Here’s the truth about sanctuary cities

By Thomas Homan

When I was the director of U.S. Immigration and Customs Enforcement, I often talked about sanctuary cities and how politicians who push them were dishonest with their communities. I often talked about how these jurisdictions are un-American, undermine public safety, put the public in harm’s way and make life harder and more dangerous for law enforcement.

Let’s dissect the false narrative pushed by advocates for sanctuary policies.

We often hear that sanctuary policies enable victims and witnesses to report crime and communicate with police without the worry of being turned over to ICE and being deported. Other politicians say that sanctuary policies help to protect the immigrant community and those most vulnerable.


Another false narrative is that local police should not have to do federal immigration officers’ job by enforcing federal immigration laws.

Let’s examine the false claim about protecting victims and witnesses. First of all, this doesn’t make sense. ICE is not interested in identifying any victim or witnesses to crime. A sanctuary policy prevents ICE from accessing jails, and it prevents ICE from being notified when an illegal alien is released from a jail.

I am grateful that we have a president who understands the danger sanctuary cities pose. I am also grateful that we have a Department of Justice that is litigating against these dangerous policies.

Unless the police arrest and book a victim or a witness, ICE would never know of their existence. If victims and witnesses are afraid to report a crime, it is because of the false stories pushed out to the public by pro-immigrant groups, NGOs and politicians who want to vilify and mischaracterize ICE.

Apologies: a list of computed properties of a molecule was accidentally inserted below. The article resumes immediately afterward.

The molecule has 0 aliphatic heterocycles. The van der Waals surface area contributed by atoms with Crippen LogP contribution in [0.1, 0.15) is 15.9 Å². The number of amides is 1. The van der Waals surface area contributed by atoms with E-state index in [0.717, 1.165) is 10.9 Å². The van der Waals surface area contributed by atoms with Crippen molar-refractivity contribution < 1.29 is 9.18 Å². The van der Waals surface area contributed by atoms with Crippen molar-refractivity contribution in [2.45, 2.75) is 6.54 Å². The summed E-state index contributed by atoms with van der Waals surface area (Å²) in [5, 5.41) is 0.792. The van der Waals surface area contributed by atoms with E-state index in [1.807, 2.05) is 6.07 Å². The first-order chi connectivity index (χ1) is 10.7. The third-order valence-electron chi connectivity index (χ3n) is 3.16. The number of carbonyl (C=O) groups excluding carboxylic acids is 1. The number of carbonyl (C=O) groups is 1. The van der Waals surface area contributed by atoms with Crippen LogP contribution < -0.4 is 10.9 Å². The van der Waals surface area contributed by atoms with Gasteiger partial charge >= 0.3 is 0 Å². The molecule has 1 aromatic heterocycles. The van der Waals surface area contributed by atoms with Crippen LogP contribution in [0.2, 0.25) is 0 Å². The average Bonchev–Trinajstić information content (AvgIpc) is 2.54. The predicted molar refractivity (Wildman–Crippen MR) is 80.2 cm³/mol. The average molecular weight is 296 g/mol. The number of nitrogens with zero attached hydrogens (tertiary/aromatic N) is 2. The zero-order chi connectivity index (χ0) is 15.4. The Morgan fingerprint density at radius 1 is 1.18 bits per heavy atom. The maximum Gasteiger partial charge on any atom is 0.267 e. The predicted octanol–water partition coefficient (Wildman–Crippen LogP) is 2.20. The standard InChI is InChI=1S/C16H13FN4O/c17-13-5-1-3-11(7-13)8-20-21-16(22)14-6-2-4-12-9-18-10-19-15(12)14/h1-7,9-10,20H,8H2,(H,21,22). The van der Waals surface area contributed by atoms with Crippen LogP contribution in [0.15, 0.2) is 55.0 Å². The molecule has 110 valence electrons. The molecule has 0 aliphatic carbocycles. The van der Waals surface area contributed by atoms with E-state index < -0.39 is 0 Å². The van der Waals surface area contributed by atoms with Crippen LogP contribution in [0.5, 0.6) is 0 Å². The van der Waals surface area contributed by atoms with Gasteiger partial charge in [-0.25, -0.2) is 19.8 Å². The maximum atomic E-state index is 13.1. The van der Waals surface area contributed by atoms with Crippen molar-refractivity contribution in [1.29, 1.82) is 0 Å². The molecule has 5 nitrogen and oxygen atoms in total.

If, by chance, a victim of a crime talks to ICE, they could actually become eligible to obtain legal authorization to remain in the U.S. as a victim. That is a fact you never hear anti-ICE groups acknowledge.

ICE’s ability to access jail to speak with an illegal immigrant in the country in violation of federal law and who has been locked up for a crime, presents no danger at all to a victim or witness. The fact is that if you look up recidivism rates, 50 percent of those criminals will re-offend within the first year and as many as 75 percent will re-offend within five years.

Why would the local criminal justice system refuse to let the federal ICE officers enforce their law and prevent further people to become victims?

Another false narrative is that these sanctuary laws protect the immigrant community. Sanctuary policies accomplish the exact opposite. Data clearly shows that when an illegal immigrant is released from jail, they will most likely re-offend in the same community where they live — the immigrant community.

A clear example is that MS-13 gang members almost always conduct their criminal activity within the immigrant community. How does releasing a child predator, a convicted drunk driver, a convicted robber or someone convicted of assault back into the community help those who are part of it?

The fact is that releasing criminals back into those communities puts victims at greater risk. It doesn’t protect communities. It only protects the criminal illegal immigrant.